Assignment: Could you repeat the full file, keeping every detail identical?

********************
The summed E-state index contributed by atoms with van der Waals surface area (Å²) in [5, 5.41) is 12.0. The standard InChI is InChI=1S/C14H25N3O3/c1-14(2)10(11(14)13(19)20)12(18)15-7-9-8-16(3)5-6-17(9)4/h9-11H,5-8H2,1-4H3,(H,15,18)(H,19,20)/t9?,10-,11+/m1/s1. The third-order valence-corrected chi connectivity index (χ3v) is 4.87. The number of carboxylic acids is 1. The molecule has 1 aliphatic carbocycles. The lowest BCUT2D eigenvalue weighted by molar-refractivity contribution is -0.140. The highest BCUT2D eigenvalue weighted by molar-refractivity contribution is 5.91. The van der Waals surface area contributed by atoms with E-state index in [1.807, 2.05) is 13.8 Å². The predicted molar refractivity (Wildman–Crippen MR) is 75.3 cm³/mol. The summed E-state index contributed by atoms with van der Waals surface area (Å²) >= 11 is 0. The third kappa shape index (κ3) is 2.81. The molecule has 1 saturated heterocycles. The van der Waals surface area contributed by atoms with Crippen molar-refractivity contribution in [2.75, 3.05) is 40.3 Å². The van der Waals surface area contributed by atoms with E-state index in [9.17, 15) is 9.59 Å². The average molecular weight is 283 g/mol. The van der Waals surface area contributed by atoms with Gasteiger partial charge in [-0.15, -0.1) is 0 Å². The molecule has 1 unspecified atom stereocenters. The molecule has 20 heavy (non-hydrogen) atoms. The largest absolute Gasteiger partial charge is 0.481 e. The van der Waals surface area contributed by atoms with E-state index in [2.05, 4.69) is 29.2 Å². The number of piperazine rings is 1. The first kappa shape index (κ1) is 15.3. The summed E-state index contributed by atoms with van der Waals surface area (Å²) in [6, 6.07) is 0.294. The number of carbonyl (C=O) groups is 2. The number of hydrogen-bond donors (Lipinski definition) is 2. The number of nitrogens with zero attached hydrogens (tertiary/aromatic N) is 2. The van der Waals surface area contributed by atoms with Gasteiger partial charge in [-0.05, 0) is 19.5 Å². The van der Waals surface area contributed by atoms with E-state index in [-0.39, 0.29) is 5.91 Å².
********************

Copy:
The summed E-state index contributed by atoms with van der Waals surface area (Å²) in [5, 5.41) is 12.0. The standard InChI is InChI=1S/C14H25N3O3/c1-14(2)10(11(14)13(19)20)12(18)15-7-9-8-16(3)5-6-17(9)4/h9-11H,5-8H2,1-4H3,(H,15,18)(H,19,20)/t9?,10-,11+/m1/s1. The third-order valence-corrected chi connectivity index (χ3v) is 4.87. The number of carboxylic acids is 1. The molecule has 1 aliphatic carbocycles. The lowest BCUT2D eigenvalue weighted by molar-refractivity contribution is -0.140. The highest BCUT2D eigenvalue weighted by molar-refractivity contribution is 5.91. The van der Waals surface area contributed by atoms with E-state index in [1.807, 2.05) is 13.8 Å². The predicted molar refractivity (Wildman–Crippen MR) is 75.3 cm³/mol. The summed E-state index contributed by atoms with van der Waals surface area (Å²) >= 11 is 0. The third kappa shape index (κ3) is 2.81. The molecule has 1 saturated heterocycles. The van der Waals surface area contributed by atoms with Crippen molar-refractivity contribution in [2.75, 3.05) is 40.3 Å². The van der Waals surface area contributed by atoms with E-state index in [9.17, 15) is 9.59 Å². The average molecular weight is 283 g/mol. The van der Waals surface area contributed by atoms with Gasteiger partial charge in [-0.15, -0.1) is 0 Å². The molecule has 1 unspecified atom stereocenters. The molecule has 20 heavy (non-hydrogen) atoms. The largest absolute Gasteiger partial charge is 0.481 e. The van der Waals surface area contributed by atoms with E-state index in [2.05, 4.69) is 29.2 Å². The number of piperazine rings is 1. The first kappa shape index (κ1) is 15.3. The summed E-state index contributed by atoms with van der Waals surface area (Å²) in [6, 6.07) is 0.294. The number of carbonyl (C=O) groups is 2. The number of hydrogen-bond donors (Lipinski definition) is 2. The number of nitrogens with zero attached hydrogens (tertiary/aromatic N) is 2. The van der Waals surface area contributed by atoms with Gasteiger partial charge in [-0.05, 0) is 19.5 Å². The van der Waals surface area contributed by atoms with E-state index in [-0.39, 0.29) is 5.91 Å².